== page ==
Message from Tim Lang, Professor of Food Policy, Centre for Food Policy, CityUniversity, London:
Gradually, one of the oldest food policy concerns is resurfacing globally – the issue of soil health. At times, I have wondered if Soil Scientists are themselves becoming an endangered species, as here in Europe, (and in the UK), there has been remarkable complacency for a long time. Over the last decade, however, some welcome urgency has crept back in.
Six weeks ago, the EU published its comprehensive soil biodiversity atlas. It is both fascinating and important. See it here (it’s a huge file – be warned!): http://eusoils.jrc.ec.europa.eu/library/maps/biodiversity_atlas/ The big messages are not specific to Europe. The Atlas says there are six (these are from their website):
Key Message 1: Biodiversity loss and climate change are two of the most pressing challenges of or time. Soil biodiversity is part of the solution to both.
Key Message 2: The main goal of the atlas is to inform the general public, policy makers, land managers, teachers and the general scientific community of the unique characteristics of life in soil and raise awareness of its environmental importance and global significance.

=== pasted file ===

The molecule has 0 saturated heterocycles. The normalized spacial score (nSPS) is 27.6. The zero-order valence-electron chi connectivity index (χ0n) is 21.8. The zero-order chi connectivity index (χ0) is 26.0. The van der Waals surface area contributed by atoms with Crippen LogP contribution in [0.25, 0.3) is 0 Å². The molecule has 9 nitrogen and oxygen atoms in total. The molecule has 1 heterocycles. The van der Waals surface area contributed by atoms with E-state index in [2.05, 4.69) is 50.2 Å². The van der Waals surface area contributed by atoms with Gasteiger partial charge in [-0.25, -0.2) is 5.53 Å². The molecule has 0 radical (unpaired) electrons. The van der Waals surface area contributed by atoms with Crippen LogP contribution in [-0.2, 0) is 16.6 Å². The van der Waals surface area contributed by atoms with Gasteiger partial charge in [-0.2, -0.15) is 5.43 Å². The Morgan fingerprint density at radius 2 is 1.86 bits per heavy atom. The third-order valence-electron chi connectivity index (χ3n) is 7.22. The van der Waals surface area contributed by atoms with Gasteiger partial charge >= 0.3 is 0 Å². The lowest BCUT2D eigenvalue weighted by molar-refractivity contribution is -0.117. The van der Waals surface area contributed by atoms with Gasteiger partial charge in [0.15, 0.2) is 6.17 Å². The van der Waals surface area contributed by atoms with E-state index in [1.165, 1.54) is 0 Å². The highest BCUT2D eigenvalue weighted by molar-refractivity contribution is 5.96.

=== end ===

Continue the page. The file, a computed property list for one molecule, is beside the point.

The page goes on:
Key Message 3: Soil contains at least one quarter to one third of all living organisms on the planet yet only around 1% of soil microorganisms have been identified compared to 80% of plants.
Key Message 4: Most terrestrial ecosystem processes that sustain life on the planet (e.g. soil fertility, nutrient cycles, greenhouse gas fluxes, pollution control, antibiotics, etc.) are in fact all driven by soil biology. However, life within the soil is complex to observe (i.e. small scale and mostly hidden away) and suffers greatly by being ‘out of sight and out of mind’.
Key Message 5: However, as identified in the EU Thematic Strategy for Soil Protection, land degradation and associated pressures are threatening soil biodiversity and, hence, the ability of the soil to perform its basic ecosystem functions and services.
Key Message 6: In addition, taking steps to protect soil biodiversity may be doubly useful as efforts to protect soil communities are very likely to help above ground habitats.